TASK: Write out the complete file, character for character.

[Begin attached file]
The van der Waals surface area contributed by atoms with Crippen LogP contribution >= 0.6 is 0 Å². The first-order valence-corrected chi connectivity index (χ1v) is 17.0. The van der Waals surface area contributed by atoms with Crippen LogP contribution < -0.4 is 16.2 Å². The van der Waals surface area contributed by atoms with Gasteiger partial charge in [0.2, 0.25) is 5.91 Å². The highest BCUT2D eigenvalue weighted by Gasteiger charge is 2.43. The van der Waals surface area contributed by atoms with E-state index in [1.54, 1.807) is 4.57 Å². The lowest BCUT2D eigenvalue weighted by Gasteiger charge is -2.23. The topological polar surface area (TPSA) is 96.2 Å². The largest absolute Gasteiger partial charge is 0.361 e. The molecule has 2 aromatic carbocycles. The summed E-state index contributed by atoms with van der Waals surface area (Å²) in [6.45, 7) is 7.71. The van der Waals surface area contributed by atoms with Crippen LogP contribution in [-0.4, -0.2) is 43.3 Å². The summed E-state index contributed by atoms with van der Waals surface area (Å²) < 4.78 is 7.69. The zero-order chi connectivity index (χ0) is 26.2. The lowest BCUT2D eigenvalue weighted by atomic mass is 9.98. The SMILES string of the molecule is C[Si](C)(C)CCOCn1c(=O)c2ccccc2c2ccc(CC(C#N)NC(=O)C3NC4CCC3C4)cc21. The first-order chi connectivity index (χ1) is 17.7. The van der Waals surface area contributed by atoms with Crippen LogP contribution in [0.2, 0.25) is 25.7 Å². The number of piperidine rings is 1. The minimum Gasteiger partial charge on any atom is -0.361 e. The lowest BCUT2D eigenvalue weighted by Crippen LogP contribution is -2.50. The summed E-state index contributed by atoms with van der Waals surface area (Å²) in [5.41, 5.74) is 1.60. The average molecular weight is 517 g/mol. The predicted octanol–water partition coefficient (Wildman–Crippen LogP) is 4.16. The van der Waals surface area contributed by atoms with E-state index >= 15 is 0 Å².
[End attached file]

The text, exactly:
The van der Waals surface area contributed by atoms with Crippen LogP contribution >= 0.6 is 0 Å². The first-order valence-corrected chi connectivity index (χ1v) is 17.0. The van der Waals surface area contributed by atoms with Crippen LogP contribution < -0.4 is 16.2 Å². The van der Waals surface area contributed by atoms with Gasteiger partial charge in [0.2, 0.25) is 5.91 Å². The highest BCUT2D eigenvalue weighted by Gasteiger charge is 2.43. The van der Waals surface area contributed by atoms with E-state index in [1.54, 1.807) is 4.57 Å². The lowest BCUT2D eigenvalue weighted by Gasteiger charge is -2.23. The topological polar surface area (TPSA) is 96.2 Å². The largest absolute Gasteiger partial charge is 0.361 e. The molecule has 2 aromatic carbocycles. The summed E-state index contributed by atoms with van der Waals surface area (Å²) in [6.45, 7) is 7.71. The van der Waals surface area contributed by atoms with Crippen LogP contribution in [-0.4, -0.2) is 43.3 Å². The summed E-state index contributed by atoms with van der Waals surface area (Å²) < 4.78 is 7.69. The zero-order chi connectivity index (χ0) is 26.2. The lowest BCUT2D eigenvalue weighted by atomic mass is 9.98. The SMILES string of the molecule is C[Si](C)(C)CCOCn1c(=O)c2ccccc2c2ccc(CC(C#N)NC(=O)C3NC4CCC3C4)cc21. The first-order chi connectivity index (χ1) is 17.7. The van der Waals surface area contributed by atoms with Crippen LogP contribution in [0.2, 0.25) is 25.7 Å². The number of piperidine rings is 1. The minimum Gasteiger partial charge on any atom is -0.361 e. The lowest BCUT2D eigenvalue weighted by Crippen LogP contribution is -2.50. The summed E-state index contributed by atoms with van der Waals surface area (Å²) in [5.41, 5.74) is 1.60. The average molecular weight is 517 g/mol. The predicted octanol–water partition coefficient (Wildman–Crippen LogP) is 4.16. The van der Waals surface area contributed by atoms with E-state index >= 15 is 0 Å².